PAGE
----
Fetal Alcohol Spectrum Disorder (FASD) is among the most common developmental disabilities of our times. It is caused by prenatal exposure to alcohol in utero and is a leading cause of birth defects and mental handicaps. The available data on FASD focuses largely on the challenges faced by children affected with FASD, and the challenges of parenting children with FASD. In the thirty years since FASD was first recognized, an entire generation of individuals has reached adulthood. Despite the fact that one million Canadians over the age of 15 may have FASD, the amount of information about adolescents and adults who are affected by FASD remains a mere trickle.

UNBC graduate student Velma Abraham has been working to change this. In particular, she has been studying the perspectives of adults with FASD who go on to become parents themselves. Service providers and parents were interviewed in Prince George, BC to explore the needs of adults who face the dual challenge of parenting and living with FASD.

People with FASD have limited cognitive skills, are less likely to participate in the labour force, are more likely to be the victims of violence, and are vulnerable to cycle between prisons or institutions--or at least to live in substandard conditions. Although FASD was first diagnosed in the late 1960s, it remains difficult to accurately diagnose adults who suffer from the disorder and therefore provide access to appropriate services.

The research was initiated by the Parenting Services division of Northern Health and undertaken by Abraham for her master’s degree in Psychology, which was completed under the supervision of professor Cindy Hardy.

More information:

Monday, October 17, 2005

Education Evening Thursday, October 20th - Mood Disorders Association of BC

The MDA is hosting an Education Evening on Thursday, October 20th at Sunrise Hall - located at 1950 Windermere St. Dr. Hiram Mok, a psychiatrist at the UBC Mood Disorders Clinic, will be giving an update on depression. There will be a question and answer period followed by light refreshments.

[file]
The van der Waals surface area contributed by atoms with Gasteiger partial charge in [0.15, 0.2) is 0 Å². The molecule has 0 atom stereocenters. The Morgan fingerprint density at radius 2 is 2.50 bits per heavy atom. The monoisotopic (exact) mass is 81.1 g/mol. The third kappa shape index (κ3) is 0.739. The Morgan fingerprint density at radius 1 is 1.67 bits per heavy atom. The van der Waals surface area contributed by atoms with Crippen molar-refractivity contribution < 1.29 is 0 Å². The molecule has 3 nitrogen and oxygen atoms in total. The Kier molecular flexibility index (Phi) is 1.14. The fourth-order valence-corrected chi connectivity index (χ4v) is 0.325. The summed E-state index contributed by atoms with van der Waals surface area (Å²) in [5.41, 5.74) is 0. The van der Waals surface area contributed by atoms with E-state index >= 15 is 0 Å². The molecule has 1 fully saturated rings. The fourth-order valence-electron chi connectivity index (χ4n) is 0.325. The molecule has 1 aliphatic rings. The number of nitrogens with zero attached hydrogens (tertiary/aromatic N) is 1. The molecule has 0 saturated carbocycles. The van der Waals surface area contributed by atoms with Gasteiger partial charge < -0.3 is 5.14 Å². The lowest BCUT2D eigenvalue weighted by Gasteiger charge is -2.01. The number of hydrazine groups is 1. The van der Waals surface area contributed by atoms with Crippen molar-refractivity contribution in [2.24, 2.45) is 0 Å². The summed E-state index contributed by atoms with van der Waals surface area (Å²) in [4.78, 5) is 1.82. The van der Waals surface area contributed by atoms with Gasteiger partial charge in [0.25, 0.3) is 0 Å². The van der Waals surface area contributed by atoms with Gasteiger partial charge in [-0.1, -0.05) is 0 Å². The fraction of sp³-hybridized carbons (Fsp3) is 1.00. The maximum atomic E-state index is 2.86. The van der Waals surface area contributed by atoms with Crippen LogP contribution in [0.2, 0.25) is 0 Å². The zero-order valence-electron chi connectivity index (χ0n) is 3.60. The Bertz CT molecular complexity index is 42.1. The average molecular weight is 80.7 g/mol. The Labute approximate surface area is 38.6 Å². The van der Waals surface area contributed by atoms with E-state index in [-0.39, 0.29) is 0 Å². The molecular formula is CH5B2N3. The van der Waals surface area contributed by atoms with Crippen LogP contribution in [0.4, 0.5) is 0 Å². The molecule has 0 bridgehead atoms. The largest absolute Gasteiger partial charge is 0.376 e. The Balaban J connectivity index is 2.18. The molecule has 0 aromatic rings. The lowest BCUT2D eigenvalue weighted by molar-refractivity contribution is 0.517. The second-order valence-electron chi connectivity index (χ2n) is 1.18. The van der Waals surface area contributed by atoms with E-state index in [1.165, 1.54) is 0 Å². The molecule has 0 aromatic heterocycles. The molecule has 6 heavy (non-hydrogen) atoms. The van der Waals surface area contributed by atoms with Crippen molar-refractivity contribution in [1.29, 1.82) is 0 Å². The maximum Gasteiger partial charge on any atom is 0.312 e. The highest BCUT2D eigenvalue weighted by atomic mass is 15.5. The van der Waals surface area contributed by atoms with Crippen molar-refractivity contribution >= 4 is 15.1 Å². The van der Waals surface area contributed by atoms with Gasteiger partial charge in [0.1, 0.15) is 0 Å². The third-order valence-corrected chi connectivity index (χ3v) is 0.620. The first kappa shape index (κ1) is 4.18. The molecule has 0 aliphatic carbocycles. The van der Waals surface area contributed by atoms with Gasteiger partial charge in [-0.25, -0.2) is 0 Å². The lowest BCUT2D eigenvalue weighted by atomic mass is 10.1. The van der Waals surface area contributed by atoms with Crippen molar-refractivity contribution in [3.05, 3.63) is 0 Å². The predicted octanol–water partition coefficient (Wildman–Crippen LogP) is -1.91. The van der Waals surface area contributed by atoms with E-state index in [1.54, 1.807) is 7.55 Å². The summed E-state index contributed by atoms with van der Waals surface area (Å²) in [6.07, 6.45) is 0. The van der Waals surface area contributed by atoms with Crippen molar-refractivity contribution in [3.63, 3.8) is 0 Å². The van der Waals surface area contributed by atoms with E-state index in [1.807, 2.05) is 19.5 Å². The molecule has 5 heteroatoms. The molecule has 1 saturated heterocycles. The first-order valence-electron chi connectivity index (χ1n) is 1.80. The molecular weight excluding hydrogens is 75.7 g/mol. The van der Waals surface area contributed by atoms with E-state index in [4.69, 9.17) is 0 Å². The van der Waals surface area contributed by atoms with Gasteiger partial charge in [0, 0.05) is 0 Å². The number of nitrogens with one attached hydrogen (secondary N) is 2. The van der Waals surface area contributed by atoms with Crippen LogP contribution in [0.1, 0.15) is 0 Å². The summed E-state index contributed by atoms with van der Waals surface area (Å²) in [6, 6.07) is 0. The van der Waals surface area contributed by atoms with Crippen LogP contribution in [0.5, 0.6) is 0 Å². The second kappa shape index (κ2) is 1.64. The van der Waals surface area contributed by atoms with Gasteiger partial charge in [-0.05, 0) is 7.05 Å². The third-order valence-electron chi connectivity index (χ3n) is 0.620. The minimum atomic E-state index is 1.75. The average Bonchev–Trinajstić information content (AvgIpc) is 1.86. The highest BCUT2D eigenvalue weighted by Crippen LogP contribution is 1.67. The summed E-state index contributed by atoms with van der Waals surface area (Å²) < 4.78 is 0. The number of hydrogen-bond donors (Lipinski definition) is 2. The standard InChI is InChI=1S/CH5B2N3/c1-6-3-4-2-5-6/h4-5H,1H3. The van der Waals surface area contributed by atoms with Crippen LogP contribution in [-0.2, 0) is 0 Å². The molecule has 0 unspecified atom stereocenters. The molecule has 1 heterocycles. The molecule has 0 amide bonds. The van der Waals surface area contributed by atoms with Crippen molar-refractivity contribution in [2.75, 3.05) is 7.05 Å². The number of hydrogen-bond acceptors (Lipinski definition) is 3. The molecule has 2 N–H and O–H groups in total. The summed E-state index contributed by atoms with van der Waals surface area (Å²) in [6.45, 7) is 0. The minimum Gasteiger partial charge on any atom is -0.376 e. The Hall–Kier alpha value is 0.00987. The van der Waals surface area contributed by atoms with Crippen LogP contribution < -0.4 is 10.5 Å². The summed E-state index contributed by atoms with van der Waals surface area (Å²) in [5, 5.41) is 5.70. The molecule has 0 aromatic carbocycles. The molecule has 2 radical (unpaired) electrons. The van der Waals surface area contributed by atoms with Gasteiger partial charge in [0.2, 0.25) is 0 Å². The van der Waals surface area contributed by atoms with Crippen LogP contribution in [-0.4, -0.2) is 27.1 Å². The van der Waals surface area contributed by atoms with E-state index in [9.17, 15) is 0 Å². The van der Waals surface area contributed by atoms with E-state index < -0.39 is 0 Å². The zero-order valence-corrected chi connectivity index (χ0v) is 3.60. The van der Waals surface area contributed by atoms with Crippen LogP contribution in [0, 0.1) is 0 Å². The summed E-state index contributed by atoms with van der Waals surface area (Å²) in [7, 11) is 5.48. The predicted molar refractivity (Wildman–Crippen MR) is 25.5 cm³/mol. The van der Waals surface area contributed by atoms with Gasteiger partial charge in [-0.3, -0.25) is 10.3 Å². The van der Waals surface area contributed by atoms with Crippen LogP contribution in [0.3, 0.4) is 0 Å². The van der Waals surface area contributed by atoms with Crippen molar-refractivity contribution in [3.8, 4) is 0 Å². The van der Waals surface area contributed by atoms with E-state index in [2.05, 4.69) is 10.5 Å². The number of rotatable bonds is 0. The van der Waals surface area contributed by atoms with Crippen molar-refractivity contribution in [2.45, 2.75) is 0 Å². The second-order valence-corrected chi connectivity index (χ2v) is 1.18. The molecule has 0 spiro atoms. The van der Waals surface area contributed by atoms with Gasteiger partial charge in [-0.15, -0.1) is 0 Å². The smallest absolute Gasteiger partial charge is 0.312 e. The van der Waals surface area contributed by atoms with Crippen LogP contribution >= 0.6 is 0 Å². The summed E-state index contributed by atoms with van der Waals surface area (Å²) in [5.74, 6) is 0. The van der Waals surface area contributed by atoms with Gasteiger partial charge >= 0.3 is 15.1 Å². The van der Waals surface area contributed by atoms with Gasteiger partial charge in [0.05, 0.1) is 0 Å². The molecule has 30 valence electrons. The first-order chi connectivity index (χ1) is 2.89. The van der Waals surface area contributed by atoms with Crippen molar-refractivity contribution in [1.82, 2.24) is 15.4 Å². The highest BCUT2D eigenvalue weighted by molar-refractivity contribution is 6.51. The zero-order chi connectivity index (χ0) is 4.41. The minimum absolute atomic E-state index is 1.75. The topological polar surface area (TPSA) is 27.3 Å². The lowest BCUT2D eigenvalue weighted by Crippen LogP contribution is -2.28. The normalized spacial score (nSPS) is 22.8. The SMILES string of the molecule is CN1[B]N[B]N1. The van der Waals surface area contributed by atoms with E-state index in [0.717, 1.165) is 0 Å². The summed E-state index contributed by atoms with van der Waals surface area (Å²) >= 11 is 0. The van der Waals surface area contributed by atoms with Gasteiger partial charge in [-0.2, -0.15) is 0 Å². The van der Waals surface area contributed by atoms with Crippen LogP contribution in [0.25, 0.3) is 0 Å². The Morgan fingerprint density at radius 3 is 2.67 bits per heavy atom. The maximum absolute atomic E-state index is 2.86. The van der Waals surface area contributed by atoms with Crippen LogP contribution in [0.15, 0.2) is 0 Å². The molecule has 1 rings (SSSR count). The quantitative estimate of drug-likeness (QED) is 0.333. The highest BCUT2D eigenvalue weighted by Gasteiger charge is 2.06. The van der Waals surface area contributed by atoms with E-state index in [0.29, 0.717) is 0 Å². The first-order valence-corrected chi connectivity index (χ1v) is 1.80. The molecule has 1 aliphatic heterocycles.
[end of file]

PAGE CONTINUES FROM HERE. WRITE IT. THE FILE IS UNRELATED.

For more information please visit the MDA's website at

Wednesday, October 12, 2005

BC's Access to Health award nominations close October 31st

The BC Coalition of People with Disabilities' Access to Health awards are given each October to mark International Health Literacy Month. Nominations must be received by 4:30 pm October 31, 2005.

Awards are given each year to individuals in:

  1. the community agency category and
  2. the healthcare professionals category.
The awards recognize outstanding work by individuals supporting access to health information and services for people with disabilities throughout British Columbia.

To nominate someone for an award:
  • you must be a person with a disability living in BC
  • contact the Health Literacy Network for a nomination form or visit Community Alerts (August 10, 2005) at the BC Coalition of People with Disabilities website:
  • complete all three parts of the nomination form
  • mail or fax your nomination form by 4:30 October 31, 2005.
Award winners are selected based on the information you provide. Explain clearly how you nominee's work has made a difference in your life. If you are unable to complete the form or have questions, call Shelley at the BC Coalition of People with Disabilities (604-875-0188).

Monday, October 03, 2005

October 3 - 9 is Mental Illness Awareness Week

This week is Mental Illness Awareness Week. MIAW is an annual national public education campaign designed to show Canadians the reality of mental illness.

Mental illness affects more than six million—or one in five—Canadians. Mental disorders constitute 5 of the 10 leading causes of disability around the word. Many Canadians do not realize they are ill and don’t seek help because of the stigma surrounding mental illness. There are a lot of misconceptions about mental illnesses and the people who have mental illness. The goal of Mental Illness Awareness Week is to help bring mental illness out from the shadows and to prove that people with metnal illnesses can lead healthy, productive lives.